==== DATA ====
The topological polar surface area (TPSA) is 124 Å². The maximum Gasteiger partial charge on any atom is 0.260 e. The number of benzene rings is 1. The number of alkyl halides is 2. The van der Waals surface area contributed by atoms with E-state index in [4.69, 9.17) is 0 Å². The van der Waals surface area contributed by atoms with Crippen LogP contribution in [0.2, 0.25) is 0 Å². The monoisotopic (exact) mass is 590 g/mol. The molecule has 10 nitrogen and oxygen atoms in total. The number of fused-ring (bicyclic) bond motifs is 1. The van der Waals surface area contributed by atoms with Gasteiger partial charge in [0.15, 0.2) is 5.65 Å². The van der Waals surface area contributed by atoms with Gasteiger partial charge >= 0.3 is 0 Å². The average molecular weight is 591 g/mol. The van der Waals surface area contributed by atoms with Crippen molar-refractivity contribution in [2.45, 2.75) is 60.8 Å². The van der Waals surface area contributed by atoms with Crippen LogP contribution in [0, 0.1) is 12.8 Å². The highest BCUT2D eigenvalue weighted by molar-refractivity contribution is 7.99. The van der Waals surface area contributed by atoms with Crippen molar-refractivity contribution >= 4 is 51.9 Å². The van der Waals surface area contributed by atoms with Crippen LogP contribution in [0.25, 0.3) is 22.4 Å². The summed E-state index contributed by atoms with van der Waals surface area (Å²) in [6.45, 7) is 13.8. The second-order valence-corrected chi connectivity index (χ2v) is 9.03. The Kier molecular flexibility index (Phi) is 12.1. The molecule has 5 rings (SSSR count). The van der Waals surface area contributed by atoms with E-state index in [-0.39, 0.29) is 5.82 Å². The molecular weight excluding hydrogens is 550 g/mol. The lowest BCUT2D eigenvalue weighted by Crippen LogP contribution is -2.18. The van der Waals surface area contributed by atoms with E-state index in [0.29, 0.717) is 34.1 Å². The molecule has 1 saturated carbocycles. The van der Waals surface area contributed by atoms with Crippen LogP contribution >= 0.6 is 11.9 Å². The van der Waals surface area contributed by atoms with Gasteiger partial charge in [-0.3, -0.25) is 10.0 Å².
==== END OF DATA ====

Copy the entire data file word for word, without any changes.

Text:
The topological polar surface area (TPSA) is 124 Å². The maximum Gasteiger partial charge on any atom is 0.260 e. The number of benzene rings is 1. The number of alkyl halides is 2. The van der Waals surface area contributed by atoms with E-state index in [4.69, 9.17) is 0 Å². The van der Waals surface area contributed by atoms with Crippen LogP contribution in [0.2, 0.25) is 0 Å². The monoisotopic (exact) mass is 590 g/mol. The molecule has 10 nitrogen and oxygen atoms in total. The number of fused-ring (bicyclic) bond motifs is 1. The van der Waals surface area contributed by atoms with Gasteiger partial charge in [0.15, 0.2) is 5.65 Å². The van der Waals surface area contributed by atoms with Gasteiger partial charge >= 0.3 is 0 Å². The average molecular weight is 591 g/mol. The van der Waals surface area contributed by atoms with Crippen molar-refractivity contribution in [2.45, 2.75) is 60.8 Å². The van der Waals surface area contributed by atoms with Crippen LogP contribution in [0, 0.1) is 12.8 Å². The highest BCUT2D eigenvalue weighted by molar-refractivity contribution is 7.99. The van der Waals surface area contributed by atoms with Crippen molar-refractivity contribution >= 4 is 51.9 Å². The van der Waals surface area contributed by atoms with Crippen LogP contribution in [0.25, 0.3) is 22.4 Å². The summed E-state index contributed by atoms with van der Waals surface area (Å²) in [6.45, 7) is 13.8. The second-order valence-corrected chi connectivity index (χ2v) is 9.03. The Kier molecular flexibility index (Phi) is 12.1. The molecule has 5 rings (SSSR count). The van der Waals surface area contributed by atoms with E-state index in [-0.39, 0.29) is 5.82 Å². The molecular weight excluding hydrogens is 550 g/mol. The lowest BCUT2D eigenvalue weighted by Crippen LogP contribution is -2.18. The van der Waals surface area contributed by atoms with E-state index in [0.29, 0.717) is 34.1 Å². The molecule has 1 saturated carbocycles. The van der Waals surface area contributed by atoms with Crippen LogP contribution >= 0.6 is 11.9 Å². The van der Waals surface area contributed by atoms with Gasteiger partial charge in [-0.3, -0.25) is 10.0 Å².